The records of convicted felons in New York will now be sealed after Gov. Kathy Hochul signed the Clean State Act on Thursday.
The controversial proposal would seal an old one criminal records as long as the perpetrators stay out of trouble for a certain number of years.
Under the new law in New York, a person’s felony records will be sealed eight years after a conviction or release from prison; three years for a felony.
Sex crimes and most Class A felonies, such as kidnapping or terrorism, will not be eligible for the program. The bill excludes class A felonies for drug possession.
FORMER NEW YORK GOVERNOR CHOOSES ‘CLEAN’ STATE BILL THAT SEALS CRIMINAL RECORDS: ONLY WORKS ‘IN THEORY’
While signing the controversial law, Governor Hochul hailed the program for its potential to fight rising crime.
“The best crime-fighting tool is a well-paying job,” Hochul said at the Brooklyn Museum Thursday morning. “That’s why I support giving New Yorkers a clean slate after they’ve paid their debt to society and gone years without a further offense.”
Melinda Agnew of the Center for a Community Alternative said the legislation would change lives.
“Twenty-six years after successfully completing my sentence, despite all that I have accomplished, I continue to have doors closed to me,” Agnew said.
The law, which will take effect in a year, would still allow law enforcement, prosecutors, the Department of Education, courts and others to access offender records.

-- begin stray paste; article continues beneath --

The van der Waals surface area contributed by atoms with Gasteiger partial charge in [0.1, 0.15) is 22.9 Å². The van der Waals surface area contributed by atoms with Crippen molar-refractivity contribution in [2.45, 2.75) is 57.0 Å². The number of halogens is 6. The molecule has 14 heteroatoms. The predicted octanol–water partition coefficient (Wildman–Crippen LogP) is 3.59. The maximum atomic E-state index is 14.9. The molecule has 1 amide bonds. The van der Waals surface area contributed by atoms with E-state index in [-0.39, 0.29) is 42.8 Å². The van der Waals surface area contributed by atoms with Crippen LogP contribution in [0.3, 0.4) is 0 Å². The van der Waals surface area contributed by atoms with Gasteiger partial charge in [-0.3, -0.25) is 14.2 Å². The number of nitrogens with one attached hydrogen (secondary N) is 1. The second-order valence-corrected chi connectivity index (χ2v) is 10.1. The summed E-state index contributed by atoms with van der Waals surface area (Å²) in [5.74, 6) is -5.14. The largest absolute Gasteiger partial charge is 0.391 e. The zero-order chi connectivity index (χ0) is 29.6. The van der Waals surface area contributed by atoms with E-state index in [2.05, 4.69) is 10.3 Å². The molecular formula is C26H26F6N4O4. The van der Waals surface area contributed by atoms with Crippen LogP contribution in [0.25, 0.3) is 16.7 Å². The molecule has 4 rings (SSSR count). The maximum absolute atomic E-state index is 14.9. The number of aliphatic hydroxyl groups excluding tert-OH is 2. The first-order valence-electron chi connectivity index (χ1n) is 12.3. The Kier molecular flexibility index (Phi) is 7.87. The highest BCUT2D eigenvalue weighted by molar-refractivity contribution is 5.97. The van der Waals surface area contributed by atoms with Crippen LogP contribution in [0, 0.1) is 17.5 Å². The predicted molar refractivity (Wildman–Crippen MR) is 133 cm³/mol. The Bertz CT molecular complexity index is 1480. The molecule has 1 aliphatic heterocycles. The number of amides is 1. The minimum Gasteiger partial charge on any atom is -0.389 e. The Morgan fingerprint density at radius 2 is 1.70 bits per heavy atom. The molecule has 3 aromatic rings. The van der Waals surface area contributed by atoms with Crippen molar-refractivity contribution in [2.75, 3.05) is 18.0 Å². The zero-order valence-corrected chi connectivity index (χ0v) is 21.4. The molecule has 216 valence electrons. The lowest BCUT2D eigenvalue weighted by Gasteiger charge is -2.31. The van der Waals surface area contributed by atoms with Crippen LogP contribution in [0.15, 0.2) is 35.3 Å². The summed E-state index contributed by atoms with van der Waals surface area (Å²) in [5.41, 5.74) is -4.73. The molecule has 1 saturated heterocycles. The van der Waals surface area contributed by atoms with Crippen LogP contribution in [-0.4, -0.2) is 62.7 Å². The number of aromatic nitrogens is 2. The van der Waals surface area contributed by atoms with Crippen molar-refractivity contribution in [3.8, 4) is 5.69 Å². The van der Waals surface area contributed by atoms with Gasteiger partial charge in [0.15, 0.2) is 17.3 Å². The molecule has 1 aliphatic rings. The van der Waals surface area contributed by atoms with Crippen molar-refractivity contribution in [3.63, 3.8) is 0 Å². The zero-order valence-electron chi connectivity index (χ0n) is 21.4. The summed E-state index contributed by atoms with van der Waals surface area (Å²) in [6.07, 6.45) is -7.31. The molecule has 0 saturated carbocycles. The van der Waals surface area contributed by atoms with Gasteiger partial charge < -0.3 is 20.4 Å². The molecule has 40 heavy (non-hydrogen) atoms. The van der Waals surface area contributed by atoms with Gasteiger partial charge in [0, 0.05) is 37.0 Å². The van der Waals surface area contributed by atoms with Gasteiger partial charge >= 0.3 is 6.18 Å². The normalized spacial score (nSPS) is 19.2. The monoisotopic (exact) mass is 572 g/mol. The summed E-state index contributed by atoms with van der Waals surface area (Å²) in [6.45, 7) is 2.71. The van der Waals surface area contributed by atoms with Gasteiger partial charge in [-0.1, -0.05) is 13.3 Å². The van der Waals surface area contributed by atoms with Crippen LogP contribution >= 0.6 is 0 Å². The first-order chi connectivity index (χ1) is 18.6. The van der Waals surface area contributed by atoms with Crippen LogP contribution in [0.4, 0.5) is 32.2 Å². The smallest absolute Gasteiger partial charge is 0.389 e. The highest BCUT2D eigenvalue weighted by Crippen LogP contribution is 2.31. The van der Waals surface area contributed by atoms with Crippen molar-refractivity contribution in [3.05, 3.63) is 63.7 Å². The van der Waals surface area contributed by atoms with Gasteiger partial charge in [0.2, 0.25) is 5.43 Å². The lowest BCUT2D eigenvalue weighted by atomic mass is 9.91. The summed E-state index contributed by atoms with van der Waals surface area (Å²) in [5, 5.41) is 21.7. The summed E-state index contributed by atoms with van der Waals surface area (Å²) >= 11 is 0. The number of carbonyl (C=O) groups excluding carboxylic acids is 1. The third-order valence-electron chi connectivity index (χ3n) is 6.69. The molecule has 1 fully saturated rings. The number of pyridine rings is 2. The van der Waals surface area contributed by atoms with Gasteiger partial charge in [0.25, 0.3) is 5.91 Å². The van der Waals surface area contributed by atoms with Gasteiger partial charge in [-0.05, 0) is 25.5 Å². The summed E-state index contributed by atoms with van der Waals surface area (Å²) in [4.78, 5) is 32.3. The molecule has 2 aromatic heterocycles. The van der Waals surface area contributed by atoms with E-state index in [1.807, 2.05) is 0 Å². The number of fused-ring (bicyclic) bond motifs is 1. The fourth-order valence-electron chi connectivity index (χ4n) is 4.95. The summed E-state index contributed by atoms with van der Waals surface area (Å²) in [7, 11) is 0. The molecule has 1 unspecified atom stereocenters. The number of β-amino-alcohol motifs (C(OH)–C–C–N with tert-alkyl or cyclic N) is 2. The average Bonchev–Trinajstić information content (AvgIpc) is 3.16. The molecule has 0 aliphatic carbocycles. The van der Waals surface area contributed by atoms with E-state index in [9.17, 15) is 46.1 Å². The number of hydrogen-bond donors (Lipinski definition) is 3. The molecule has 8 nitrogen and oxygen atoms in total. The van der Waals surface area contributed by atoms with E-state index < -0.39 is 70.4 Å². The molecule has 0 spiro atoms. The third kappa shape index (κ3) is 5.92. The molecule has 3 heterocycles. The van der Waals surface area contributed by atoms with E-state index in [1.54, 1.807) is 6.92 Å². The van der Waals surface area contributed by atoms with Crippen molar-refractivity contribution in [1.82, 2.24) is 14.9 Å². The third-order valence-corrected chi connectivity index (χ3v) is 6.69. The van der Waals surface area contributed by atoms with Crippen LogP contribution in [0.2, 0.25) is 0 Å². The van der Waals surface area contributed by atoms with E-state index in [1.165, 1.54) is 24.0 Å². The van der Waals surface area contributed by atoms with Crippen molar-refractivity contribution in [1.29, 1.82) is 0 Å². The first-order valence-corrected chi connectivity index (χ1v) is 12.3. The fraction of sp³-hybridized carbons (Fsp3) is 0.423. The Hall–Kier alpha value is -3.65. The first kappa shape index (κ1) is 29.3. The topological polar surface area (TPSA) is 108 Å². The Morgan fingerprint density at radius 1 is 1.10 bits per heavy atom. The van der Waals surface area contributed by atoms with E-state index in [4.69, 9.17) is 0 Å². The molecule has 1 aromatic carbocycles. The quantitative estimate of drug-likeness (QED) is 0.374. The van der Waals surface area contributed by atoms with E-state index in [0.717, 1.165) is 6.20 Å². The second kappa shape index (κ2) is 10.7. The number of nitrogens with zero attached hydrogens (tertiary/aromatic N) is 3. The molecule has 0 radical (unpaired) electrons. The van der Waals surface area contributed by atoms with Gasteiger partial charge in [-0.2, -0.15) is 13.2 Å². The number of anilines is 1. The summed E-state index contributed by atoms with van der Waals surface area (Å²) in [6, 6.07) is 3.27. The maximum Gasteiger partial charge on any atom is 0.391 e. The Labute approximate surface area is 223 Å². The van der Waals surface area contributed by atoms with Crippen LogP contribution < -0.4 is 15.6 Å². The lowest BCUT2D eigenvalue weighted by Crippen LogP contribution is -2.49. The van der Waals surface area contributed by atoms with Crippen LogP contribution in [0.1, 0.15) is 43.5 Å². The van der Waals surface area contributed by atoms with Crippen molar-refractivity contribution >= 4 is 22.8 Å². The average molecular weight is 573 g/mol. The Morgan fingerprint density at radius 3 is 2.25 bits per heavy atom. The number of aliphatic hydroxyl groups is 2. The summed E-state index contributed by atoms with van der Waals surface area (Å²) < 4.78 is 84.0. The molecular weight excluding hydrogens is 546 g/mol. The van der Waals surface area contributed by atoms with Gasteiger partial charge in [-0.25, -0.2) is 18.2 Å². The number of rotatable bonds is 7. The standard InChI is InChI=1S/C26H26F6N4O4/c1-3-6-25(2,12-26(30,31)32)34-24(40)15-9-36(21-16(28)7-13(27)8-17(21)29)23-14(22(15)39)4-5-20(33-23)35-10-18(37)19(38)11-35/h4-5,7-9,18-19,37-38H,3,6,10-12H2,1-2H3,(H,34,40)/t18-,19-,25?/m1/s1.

HOCHUL SAYS NEW YORK TO INVEST IN 3 OFFSHORE WIND PROJECTS
“I negotiated a compromise that protects public safety and increases economic opportunity, and the final Clean Act will help New Yorkers gain access to jobs and housing while allowing police, prosecutors and school officials to protect their communities,” Hochul said .
The governor said the law hopes to address the worker shortage plaguing New York.
“And as our state faces a labor shortage, with more than 450,000 open jobs right now, this new law will help businesses find more workers to help them grow, expand and thrive.” , Hochul said.
The bill passed state lawmakers last June on a party-line vote.
Former New York Democratic Gov. David Paterson condemned the law, saying that while he thought the “intent” was positive, he believed the measure was flawed.
CLICK HERE TO GET THE FOX NEWS APP
“In theory it works. But one of the problems we have in the state right now is that there are people arrested 40, 50, 60 times. When something like this happens, there can never be a clean slate because they’ve never been more than six months from their previous conviction,” he said on WABC 770 AM’s “Cats Roundtable” radio show in June.
Gov. Hochul’s office did not immediately respond to Fox News Digital’s request for comment.
Yael Halon contributed to this report.